The Pentagon’s special-operations chiefs screened the once-famous 1965 film “The Battle of Algiers” last August, inspiring its timely re-release in selected theatres this month. Produced by arch-terrorist Saadi Yacef (who played himself) and directed by the Italian Communist Gillo Pontecorvo, this favorite of the old New Left recounts with remarkably dispassionate (if selective) accuracy one of France’s many military victories on its road to losing the 1954-1962 Algerian war of independence. Ultimately, the 132-year-old settlement of one million “pied noir” Europeans was driven into the sea.

The Pentagon commandos’ flier advertised, “How to win a battle against terrorism and lose the war of ideas … Children shoot soldiers at point blank range. Women plant bombs in cafes. Soon the entire Arab population builds to a mad fervor. Sound familiar? The French have a plan. It succeeds tactically, but fails strategically.” The paratroopers’ plan was to track down Yacef’s top killers using intensive interrogation (i.e., torture).

Perhaps, though, our soldiers should have shown their civilian overlords “The Battle of Algiers” before the latter blithely decided to occupy an Arab country. For extra verisimilitude, the special-ops boys could have strapped Douglas Feith’s Office of Special Plans ideologue-warriors to their armchairs, pinned their eyelids open, attached electrodes, and applied little jolts of juice to help them remember the movie better.

Even without such stimulation, “The Battle of Algiers” is hard to forget but also hard to enjoy. It’s excellent filmmaking and frank history, yet distasteful entertainment because there are no heroes.

The central figure is the illiterate hoodlum Ali la Pointe, portrayed by the illiterate farmer Brahim Haggiag, a North African James Dean in his only movie. Why this superannuated juvenile delinquent became Yacef’s best murderer is of obvious relevance today. Apparently, Ali la Pointe, like many Arabs, was outraged by the French guillotining of a terrorist who had murdered eight civilians, including a seven-year-old girl. Considering how many thousands of innocents both sides slaughtered, it’s puzzling why the Muslims objected even more to a handful of the guilty being executed, but such are the snares Westerners blunder into when they rule an alien culture.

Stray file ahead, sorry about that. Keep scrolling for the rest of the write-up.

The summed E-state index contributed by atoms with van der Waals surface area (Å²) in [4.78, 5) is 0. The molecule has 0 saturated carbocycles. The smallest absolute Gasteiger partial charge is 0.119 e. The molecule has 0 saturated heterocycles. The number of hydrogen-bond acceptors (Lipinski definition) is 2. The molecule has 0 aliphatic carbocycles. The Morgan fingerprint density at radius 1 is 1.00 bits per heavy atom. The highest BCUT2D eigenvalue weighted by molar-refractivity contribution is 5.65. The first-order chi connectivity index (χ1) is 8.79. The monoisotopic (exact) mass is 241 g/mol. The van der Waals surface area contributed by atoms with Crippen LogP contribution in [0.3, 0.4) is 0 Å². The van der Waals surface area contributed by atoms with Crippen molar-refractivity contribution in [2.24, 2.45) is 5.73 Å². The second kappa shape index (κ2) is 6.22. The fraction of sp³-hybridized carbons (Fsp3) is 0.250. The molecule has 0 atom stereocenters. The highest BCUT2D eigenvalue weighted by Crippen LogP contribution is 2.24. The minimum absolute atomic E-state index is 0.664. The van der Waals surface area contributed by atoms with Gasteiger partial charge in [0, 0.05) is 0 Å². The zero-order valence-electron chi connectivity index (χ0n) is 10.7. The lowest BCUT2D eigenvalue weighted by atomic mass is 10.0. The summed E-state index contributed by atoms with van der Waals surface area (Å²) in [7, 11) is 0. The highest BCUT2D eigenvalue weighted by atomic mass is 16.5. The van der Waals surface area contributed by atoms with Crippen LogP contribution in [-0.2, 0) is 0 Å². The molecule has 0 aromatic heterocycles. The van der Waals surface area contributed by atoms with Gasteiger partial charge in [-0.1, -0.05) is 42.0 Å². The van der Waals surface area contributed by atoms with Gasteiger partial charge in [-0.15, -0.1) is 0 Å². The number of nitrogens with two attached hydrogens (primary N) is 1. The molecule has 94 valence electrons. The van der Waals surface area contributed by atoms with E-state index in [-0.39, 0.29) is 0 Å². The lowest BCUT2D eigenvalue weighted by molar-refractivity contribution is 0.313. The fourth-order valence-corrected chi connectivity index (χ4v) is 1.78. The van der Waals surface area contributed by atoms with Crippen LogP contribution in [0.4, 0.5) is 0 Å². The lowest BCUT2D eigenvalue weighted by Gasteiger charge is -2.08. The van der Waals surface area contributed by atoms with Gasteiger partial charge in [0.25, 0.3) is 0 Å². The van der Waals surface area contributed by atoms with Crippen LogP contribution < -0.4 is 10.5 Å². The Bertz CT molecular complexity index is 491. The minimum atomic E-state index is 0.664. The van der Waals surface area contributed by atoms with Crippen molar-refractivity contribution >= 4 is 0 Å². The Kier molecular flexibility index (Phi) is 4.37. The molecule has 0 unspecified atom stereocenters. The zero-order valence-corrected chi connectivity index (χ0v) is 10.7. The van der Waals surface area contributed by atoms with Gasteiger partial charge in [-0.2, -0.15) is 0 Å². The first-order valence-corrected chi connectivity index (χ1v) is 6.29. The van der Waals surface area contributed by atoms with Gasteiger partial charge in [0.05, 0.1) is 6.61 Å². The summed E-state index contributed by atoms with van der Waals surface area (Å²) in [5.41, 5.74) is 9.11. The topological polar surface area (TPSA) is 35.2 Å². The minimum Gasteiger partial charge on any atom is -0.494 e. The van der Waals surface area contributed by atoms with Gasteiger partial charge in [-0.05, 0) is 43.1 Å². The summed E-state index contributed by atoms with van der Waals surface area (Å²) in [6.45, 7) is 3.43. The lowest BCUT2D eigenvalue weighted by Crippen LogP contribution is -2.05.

More generally, the sullen ex-pimp, like so many high-testosterone young men in Iraq, Palestine, and everywhere, just couldn’t stand wealthy and powerful outsiders giving orders instead of him.“The Battle of Algiers” ignores France’s expensive efforts to buy the hearts and minds of the Arabs and Berbers. Nor does it stress how the insurgents, to prevent peaceful compromise, mutilated and decapitated moderate Muslims and assassinated liberal Europeans. But what it does show of Yacef’s 1956 terror bombings of bistros and discos is horrifying enough. Alistair Horne’s exhaustive 1978 history, A Savage War of Peace, confirms many of the film’s details. (Paul Johnson’s tour de force summary of Horne’s book—furiously illustrating how a few extremists can launch a vicious cycle of provocation, reprisal, and outrage—climaxes his famous Modern Times.)

In despair, Algiers’ civil authorities hand policing over to the paratroopers under Colonel Mathieu. This glamorous character was modeled partly on the redoubtable Jacques Massu, partly on the intellectual colonels like Marcel Bigeard, who had recently parachuted gallantly into the doomed fortress of Dien Bien Phu. While an involuntary guest of General Giap, Bigeard studied Mao’s theories and then used them in his sophisticated counter-guerilla strategy in Algeria.

The anti-French filmmakers give Mathieu most of the best lines. When challenged at a press conference about torture, he answers with Descartes’ logic and Cyrano’s panache:

The problem is: the FLN wants us to leave Algeria and we want to remain … Despite varying shades of opinion, you all agree that we must remain … Therefore, to be precise, I would now like to ask you a question: Should France remain in Algeria? If you answer “yes,” then you must accept all the necessary consequences.

The paras liquidated the Casbah rebels’ leadership in 1957. In Algeria, torture worked. What the film doesn’t show is that in France, though, the public started to lose the stomach for the “necessary consequences.” Alarmed that the politicians might throw away their fallen comrades’ sacrifices, the paratroopers threatened to drop on Paris in May 1958 unless Gen. Charles de Gaulle became France’s strong man.

Once in power, however, that great patriot resolved to cut and run. He had to weather two coup attempts and countless assassination plots, but, minus the Algerian tumor, long-suffering France emerged peaceful, prosperous, and democratic.

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Steve Sailer is TAC’s film critic and a reporter for UPI.